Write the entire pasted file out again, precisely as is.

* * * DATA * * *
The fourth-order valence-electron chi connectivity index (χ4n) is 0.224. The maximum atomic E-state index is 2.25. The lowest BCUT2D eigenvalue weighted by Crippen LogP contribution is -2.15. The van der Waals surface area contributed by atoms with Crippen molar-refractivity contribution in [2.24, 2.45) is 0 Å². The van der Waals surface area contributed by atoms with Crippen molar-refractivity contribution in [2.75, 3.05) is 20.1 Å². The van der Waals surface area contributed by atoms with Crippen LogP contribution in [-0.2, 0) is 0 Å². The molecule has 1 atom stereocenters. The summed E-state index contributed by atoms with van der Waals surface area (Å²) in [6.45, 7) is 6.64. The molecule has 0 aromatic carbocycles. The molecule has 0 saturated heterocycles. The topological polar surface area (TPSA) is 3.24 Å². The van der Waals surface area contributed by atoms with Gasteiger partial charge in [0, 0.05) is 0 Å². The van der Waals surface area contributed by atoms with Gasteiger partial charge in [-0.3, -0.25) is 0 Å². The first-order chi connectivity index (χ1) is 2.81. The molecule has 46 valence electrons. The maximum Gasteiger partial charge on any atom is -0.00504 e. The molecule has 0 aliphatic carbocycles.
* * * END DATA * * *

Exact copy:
The fourth-order valence-electron chi connectivity index (χ4n) is 0.224. The maximum atomic E-state index is 2.25. The lowest BCUT2D eigenvalue weighted by Crippen LogP contribution is -2.15. The van der Waals surface area contributed by atoms with Crippen molar-refractivity contribution in [2.24, 2.45) is 0 Å². The van der Waals surface area contributed by atoms with Crippen molar-refractivity contribution in [2.75, 3.05) is 20.1 Å². The van der Waals surface area contributed by atoms with Crippen LogP contribution in [-0.2, 0) is 0 Å². The molecule has 1 atom stereocenters. The summed E-state index contributed by atoms with van der Waals surface area (Å²) in [6.45, 7) is 6.64. The molecule has 0 aromatic carbocycles. The molecule has 0 saturated heterocycles. The topological polar surface area (TPSA) is 3.24 Å². The van der Waals surface area contributed by atoms with Gasteiger partial charge in [0, 0.05) is 0 Å². The van der Waals surface area contributed by atoms with Gasteiger partial charge in [-0.3, -0.25) is 0 Å². The first-order chi connectivity index (χ1) is 2.81. The molecule has 46 valence electrons. The maximum Gasteiger partial charge on any atom is -0.00504 e. The molecule has 0 aliphatic carbocycles.